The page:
A photographic selection of locations divided by borderlines. Images compiled primarily from Google Maps.
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June 9, 2011
Ferry Avenue & Immigration Street Looking northwest from Eastport, Idaho, U.S., toward Kingsgate, British Columbia, Canada.
The maroon truck on the right is seen crossing the International Boundary into Canada at the border station, obscured by the white building. The utility pole just to the right of the truck is in British Columbia.
The brown building is the Eastport Post Office, which shares space with United Parcel Service. The gray building further north is the Idaho Hotel.
The borderline between Idaho and British Columbia is 45 miles long. It makes up the shortest land section of the border between the two nations.
Second Street West Looking east from a parking lot of a customs firm just north of the U.S./Canada border in Coutts, Alberta. The chain-link fence separates the two countries. The area between the fence and the parking spaces serves as the buffer zone of the borderline. (See the view looking west from this point.)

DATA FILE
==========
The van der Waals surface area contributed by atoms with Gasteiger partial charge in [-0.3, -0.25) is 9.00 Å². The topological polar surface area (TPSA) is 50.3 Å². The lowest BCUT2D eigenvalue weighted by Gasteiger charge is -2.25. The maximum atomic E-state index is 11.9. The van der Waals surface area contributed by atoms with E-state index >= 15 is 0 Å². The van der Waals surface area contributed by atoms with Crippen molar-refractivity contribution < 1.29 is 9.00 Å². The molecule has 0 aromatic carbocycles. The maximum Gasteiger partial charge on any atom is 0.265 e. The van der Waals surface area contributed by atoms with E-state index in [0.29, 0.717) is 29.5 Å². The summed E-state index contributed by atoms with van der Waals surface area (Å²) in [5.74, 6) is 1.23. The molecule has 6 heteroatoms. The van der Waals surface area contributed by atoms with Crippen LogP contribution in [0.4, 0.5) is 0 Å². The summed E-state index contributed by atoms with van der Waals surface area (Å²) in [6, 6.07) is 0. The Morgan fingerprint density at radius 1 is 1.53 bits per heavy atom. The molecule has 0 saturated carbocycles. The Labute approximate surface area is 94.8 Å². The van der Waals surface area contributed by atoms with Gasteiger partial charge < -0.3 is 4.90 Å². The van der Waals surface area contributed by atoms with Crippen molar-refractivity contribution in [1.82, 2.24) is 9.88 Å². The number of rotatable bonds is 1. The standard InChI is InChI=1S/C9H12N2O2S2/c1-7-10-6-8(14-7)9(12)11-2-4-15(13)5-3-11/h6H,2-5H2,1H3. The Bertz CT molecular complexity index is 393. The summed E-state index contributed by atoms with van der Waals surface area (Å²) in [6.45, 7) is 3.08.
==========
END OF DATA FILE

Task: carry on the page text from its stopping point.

Sweet Grass, Montana, is south of this point. (Here is a view from about a block south of the fence.) It’s an incorporated community located in Tooles County whose biggest landmark is the borderline and terminus of Interstate 15.
This border station is unusual in that both Canadian and American officials work from the same facility.
Fenwick Towne Village Road Looking southeast from Fenwick Island, Delaware, into Ocean City, Maryland. The wooden fence on the left side of the photograph marks the borderline, with the dirt road in Delaware, and the portable toilets and Econolodge Ocean Block Hotel in Maryland. The Atlantic Ocean is approximately 500 feet away. (Google Maps)